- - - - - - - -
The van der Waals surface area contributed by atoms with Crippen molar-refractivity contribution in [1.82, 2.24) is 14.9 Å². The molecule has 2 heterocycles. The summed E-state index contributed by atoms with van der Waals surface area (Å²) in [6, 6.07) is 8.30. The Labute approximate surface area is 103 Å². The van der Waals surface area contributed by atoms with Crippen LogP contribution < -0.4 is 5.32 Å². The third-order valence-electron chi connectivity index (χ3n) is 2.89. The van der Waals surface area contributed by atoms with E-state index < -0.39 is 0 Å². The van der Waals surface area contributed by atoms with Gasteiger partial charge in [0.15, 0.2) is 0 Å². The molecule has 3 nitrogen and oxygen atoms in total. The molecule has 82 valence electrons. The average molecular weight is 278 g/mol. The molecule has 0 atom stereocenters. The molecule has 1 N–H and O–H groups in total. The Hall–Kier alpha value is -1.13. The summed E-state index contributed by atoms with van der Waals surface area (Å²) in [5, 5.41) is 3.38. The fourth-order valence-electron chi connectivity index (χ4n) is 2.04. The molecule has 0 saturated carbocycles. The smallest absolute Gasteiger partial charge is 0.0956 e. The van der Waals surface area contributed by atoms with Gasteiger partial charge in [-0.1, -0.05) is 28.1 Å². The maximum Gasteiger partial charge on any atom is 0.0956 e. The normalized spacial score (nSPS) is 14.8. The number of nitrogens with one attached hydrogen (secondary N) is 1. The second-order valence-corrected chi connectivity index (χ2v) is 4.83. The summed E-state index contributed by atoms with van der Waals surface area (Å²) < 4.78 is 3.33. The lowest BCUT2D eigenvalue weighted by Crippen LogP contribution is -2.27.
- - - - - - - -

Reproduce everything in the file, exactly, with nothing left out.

The van der Waals surface area contributed by atoms with Crippen molar-refractivity contribution in [1.82, 2.24) is 14.9 Å². The molecule has 2 heterocycles. The summed E-state index contributed by atoms with van der Waals surface area (Å²) in [6, 6.07) is 8.30. The Labute approximate surface area is 103 Å². The van der Waals surface area contributed by atoms with Crippen LogP contribution < -0.4 is 5.32 Å². The third-order valence-electron chi connectivity index (χ3n) is 2.89. The van der Waals surface area contributed by atoms with E-state index < -0.39 is 0 Å². The van der Waals surface area contributed by atoms with Gasteiger partial charge in [0.15, 0.2) is 0 Å². The molecule has 3 nitrogen and oxygen atoms in total. The molecule has 82 valence electrons. The average molecular weight is 278 g/mol. The molecule has 0 atom stereocenters. The molecule has 1 N–H and O–H groups in total. The Hall–Kier alpha value is -1.13. The summed E-state index contributed by atoms with van der Waals surface area (Å²) in [5, 5.41) is 3.38. The fourth-order valence-electron chi connectivity index (χ4n) is 2.04. The molecule has 0 saturated carbocycles. The smallest absolute Gasteiger partial charge is 0.0956 e. The van der Waals surface area contributed by atoms with Gasteiger partial charge in [-0.1, -0.05) is 28.1 Å². The maximum Gasteiger partial charge on any atom is 0.0956 e. The normalized spacial score (nSPS) is 14.8. The number of nitrogens with one attached hydrogen (secondary N) is 1. The second-order valence-corrected chi connectivity index (χ2v) is 4.83. The summed E-state index contributed by atoms with van der Waals surface area (Å²) < 4.78 is 3.33. The lowest BCUT2D eigenvalue weighted by Crippen LogP contribution is -2.27.